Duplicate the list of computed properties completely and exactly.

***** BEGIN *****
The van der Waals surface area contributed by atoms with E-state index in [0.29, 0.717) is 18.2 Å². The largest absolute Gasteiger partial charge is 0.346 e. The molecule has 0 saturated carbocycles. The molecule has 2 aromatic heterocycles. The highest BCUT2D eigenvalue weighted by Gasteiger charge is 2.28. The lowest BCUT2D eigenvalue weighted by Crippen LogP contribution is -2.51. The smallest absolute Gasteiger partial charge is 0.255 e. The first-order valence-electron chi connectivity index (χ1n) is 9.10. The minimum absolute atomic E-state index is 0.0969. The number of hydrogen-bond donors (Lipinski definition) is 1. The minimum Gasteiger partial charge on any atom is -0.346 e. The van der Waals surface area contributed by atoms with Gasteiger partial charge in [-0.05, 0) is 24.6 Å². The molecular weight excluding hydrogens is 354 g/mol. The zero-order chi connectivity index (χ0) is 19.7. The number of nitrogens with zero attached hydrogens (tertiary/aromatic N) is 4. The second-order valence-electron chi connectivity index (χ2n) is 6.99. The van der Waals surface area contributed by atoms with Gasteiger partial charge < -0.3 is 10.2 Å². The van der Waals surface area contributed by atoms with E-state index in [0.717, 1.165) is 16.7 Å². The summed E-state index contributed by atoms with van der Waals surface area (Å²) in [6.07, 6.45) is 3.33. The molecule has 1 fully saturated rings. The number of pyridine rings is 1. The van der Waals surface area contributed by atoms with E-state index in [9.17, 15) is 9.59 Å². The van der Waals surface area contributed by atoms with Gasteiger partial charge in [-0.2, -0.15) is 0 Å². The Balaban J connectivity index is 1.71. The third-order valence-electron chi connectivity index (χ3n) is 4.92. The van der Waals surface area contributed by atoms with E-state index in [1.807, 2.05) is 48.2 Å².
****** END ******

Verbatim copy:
The van der Waals surface area contributed by atoms with E-state index in [0.29, 0.717) is 18.2 Å². The largest absolute Gasteiger partial charge is 0.346 e. The molecule has 0 saturated carbocycles. The molecule has 2 aromatic heterocycles. The highest BCUT2D eigenvalue weighted by Gasteiger charge is 2.28. The lowest BCUT2D eigenvalue weighted by Crippen LogP contribution is -2.51. The smallest absolute Gasteiger partial charge is 0.255 e. The first-order valence-electron chi connectivity index (χ1n) is 9.10. The minimum absolute atomic E-state index is 0.0969. The number of hydrogen-bond donors (Lipinski definition) is 1. The minimum Gasteiger partial charge on any atom is -0.346 e. The van der Waals surface area contributed by atoms with Gasteiger partial charge in [-0.05, 0) is 24.6 Å². The molecular weight excluding hydrogens is 354 g/mol. The zero-order chi connectivity index (χ0) is 19.7. The number of nitrogens with zero attached hydrogens (tertiary/aromatic N) is 4. The second-order valence-electron chi connectivity index (χ2n) is 6.99. The van der Waals surface area contributed by atoms with Gasteiger partial charge < -0.3 is 10.2 Å². The van der Waals surface area contributed by atoms with E-state index in [0.717, 1.165) is 16.7 Å². The summed E-state index contributed by atoms with van der Waals surface area (Å²) in [6.07, 6.45) is 3.33. The molecule has 1 fully saturated rings. The number of pyridine rings is 1. The van der Waals surface area contributed by atoms with E-state index in [9.17, 15) is 9.59 Å². The van der Waals surface area contributed by atoms with Gasteiger partial charge in [-0.2, -0.15) is 0 Å². The Balaban J connectivity index is 1.71. The third-order valence-electron chi connectivity index (χ3n) is 4.92. The van der Waals surface area contributed by atoms with E-state index in [1.807, 2.05) is 48.2 Å².